“I am confident that the issue will be discussed at great length” during Trump’s upcoming meetings with European leaders, including a one-day visit here by German Chancellor Angela Merkel on Friday, following Macron’s departure late Wednesday, Pompeo said. “It’s important to them, and I know they’ll raise their hopes and concerns.”
In his interview with Fox, Macron acknowledged that the nuclear deal was not perfect.
“But what do you have for a better option?” he asked. “I don’t see it.”
Neither Macron nor the White House expects a final decision by Trump during the French president’s visit, officials from both countries said. For their part, the Europeans worry that the mercurial U.S. president, who railed against the deal during his presidential campaign and has continued to do so, will ultimately decide to trash it even if his State Department recommends otherwise.
But Macron has been working toward this moment for months. “What I told him was not to tear up the deal,” he told journalists in October.
“It’s a very long shot, but it’s the only one we have,” François Heisbourg, a former French presidential adviser on defense and national security, said of the Macron offensive. “You might as well try.”
The special bond that seems to have developed between the 71-year-old American president and Macron, a 40-year-old political novice elected just a year ago, is no accident. While Merkel is clearly turned off by Trump, and British Prime Minister Theresa May’s Parliament and population have indicated they don’t even want him to visit, Macron has gone far out of his way to cultivate him.
Their first handshake, a virtual arm-wrestle at an international meeting in Germany in June, produced a globally viral video. “He is a specialist,” Macron said on Fox, referring to Trump’s apparent attempt at establishing physical dominance by forcibly yanking Macron’s hand toward his own body. “Seeing [Japanese] Prime Minister Abe and some of the different victims, I resisted.” It was, he said, laughing, a “friendly moment. Don’t worry.”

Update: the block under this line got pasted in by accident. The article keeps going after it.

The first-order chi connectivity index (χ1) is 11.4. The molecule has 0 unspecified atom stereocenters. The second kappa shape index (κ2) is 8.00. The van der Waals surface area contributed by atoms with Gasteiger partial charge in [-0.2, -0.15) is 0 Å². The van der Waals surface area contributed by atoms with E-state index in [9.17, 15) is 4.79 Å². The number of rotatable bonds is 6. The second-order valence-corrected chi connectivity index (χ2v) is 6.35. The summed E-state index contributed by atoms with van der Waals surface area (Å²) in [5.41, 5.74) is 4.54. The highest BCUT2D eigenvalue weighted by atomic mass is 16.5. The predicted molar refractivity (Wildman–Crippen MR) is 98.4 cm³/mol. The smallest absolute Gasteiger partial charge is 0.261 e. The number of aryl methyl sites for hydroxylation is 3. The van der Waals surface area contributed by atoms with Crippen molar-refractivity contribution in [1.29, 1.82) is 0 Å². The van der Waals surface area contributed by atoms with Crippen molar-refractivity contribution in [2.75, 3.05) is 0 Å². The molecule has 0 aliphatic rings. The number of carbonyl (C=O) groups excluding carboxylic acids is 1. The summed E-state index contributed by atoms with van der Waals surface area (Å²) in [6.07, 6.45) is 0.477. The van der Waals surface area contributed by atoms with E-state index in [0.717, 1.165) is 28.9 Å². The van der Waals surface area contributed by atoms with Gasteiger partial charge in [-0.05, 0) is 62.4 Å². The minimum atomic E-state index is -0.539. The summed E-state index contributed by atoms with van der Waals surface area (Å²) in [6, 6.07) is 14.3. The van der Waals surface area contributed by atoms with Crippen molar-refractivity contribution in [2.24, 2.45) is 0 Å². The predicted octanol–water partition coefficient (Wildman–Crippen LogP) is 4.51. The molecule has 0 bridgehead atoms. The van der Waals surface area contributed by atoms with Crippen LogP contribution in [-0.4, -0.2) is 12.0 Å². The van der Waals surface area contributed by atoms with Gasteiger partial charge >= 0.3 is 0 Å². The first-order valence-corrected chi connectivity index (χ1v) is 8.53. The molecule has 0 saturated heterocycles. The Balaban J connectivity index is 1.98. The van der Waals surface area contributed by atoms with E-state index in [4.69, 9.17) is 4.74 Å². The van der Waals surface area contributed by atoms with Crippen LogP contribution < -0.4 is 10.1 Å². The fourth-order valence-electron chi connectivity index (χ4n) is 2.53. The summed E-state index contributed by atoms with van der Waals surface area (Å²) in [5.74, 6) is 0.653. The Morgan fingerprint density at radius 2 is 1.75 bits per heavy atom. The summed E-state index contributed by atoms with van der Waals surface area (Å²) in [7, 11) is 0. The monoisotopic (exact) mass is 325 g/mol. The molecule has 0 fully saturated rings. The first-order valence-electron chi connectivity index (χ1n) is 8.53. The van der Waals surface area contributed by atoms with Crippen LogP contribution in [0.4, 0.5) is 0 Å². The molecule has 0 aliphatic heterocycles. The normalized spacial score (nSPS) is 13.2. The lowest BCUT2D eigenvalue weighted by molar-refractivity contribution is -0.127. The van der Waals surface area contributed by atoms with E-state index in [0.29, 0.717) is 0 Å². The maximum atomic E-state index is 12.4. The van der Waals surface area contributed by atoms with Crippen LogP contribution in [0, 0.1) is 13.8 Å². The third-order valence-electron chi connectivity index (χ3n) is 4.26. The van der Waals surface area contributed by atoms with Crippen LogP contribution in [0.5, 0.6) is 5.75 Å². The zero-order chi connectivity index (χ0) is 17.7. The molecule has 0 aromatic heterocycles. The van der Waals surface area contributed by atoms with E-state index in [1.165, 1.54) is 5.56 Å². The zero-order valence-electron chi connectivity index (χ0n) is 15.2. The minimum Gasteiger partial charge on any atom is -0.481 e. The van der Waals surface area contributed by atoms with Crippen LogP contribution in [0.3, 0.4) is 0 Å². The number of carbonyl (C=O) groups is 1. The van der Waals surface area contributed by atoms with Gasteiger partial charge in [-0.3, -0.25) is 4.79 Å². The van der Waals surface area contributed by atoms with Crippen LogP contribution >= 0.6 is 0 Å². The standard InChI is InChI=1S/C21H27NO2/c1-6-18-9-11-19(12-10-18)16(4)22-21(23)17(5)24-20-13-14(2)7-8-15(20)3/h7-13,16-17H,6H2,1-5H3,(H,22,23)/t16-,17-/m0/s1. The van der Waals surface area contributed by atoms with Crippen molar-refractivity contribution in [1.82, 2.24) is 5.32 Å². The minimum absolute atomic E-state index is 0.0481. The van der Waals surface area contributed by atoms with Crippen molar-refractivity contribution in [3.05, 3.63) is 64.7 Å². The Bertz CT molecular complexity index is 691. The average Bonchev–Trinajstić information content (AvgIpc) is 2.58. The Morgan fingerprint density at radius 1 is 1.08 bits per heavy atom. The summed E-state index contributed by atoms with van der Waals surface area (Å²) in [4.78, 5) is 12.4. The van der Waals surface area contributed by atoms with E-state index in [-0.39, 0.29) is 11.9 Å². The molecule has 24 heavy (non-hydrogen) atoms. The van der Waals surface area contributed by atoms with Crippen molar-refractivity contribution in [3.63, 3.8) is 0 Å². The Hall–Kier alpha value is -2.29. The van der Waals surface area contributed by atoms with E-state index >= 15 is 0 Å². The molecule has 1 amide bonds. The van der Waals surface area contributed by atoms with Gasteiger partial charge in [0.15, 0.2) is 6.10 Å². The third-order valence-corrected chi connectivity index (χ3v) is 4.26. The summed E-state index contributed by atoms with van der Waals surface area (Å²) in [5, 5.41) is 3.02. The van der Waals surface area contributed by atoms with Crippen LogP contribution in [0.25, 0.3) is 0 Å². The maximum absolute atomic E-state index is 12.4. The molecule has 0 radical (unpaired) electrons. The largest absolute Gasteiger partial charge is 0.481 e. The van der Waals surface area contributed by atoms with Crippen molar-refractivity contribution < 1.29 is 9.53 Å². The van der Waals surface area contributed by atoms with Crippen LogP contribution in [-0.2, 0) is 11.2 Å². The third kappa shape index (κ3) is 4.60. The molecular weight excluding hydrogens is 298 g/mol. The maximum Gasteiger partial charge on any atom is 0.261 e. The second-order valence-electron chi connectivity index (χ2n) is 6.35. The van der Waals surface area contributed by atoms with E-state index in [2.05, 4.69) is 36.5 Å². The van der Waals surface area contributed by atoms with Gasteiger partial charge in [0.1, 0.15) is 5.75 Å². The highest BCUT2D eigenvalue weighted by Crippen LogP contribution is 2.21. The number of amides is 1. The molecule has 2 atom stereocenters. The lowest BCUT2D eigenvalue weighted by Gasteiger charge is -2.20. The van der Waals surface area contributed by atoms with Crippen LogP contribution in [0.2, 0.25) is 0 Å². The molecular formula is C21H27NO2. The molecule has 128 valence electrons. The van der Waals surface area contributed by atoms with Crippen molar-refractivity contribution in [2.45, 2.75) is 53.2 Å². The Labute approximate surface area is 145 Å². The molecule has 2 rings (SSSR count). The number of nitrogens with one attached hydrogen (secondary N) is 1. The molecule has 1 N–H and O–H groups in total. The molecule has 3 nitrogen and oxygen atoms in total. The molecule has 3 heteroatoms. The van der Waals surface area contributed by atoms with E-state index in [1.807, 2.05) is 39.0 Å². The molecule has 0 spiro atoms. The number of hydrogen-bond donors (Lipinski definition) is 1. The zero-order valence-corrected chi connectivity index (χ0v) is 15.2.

In July, Macron invited Trump to Bastille Day in Paris, treated him as a senior statesman and impressed him with a front-row seat at a massive military parade that Trump now plans to emulate in Washington this fall. In addition to the September U.N. meeting, the two have near-weekly telephone conversations.
“He looks at Trump and says, ‘Okay, we’ve got our interests, and the best way of securing them is for me to flatter this guy, pat him on the back and get along with him so that I can manipulate him,’ ” Drozdiak said. Macron is “the ultimate pragmatist . . . that’s why he’s the only Western leader now with an open dialogue to [Russian President Vladimir] Putin,” as well as Trump.
The French look down their noses at media descriptions of a “bromance” between the French and U.S. presidents. “Macron is not the friend of Trump,” said the French official, speaking on the condition of anonymity to candidly discuss the relationship. “We don’t believe all this stuff about bromance, that they’re buddies.”
“Macron is doing this because he knows that he has to be close to our closest ally, the president of the most powerful country in the world. It’s in our interest to have a good relationship. He doesn’t go as a friend,” the official said.
The length and depth of the U.S.-French relationship will be spotlighted during the visit, an extravaganza of activities clearly designed to match Trump’s reception in Paris last summer. After his midday Monday arrival, Macron and his wife will travel by helicopter with the Trumps to Mount Vernon, George Washington’s home about 15 miles south of Washington, for dinner, weather permitting, on the broad terrace overlooking the Potomac River.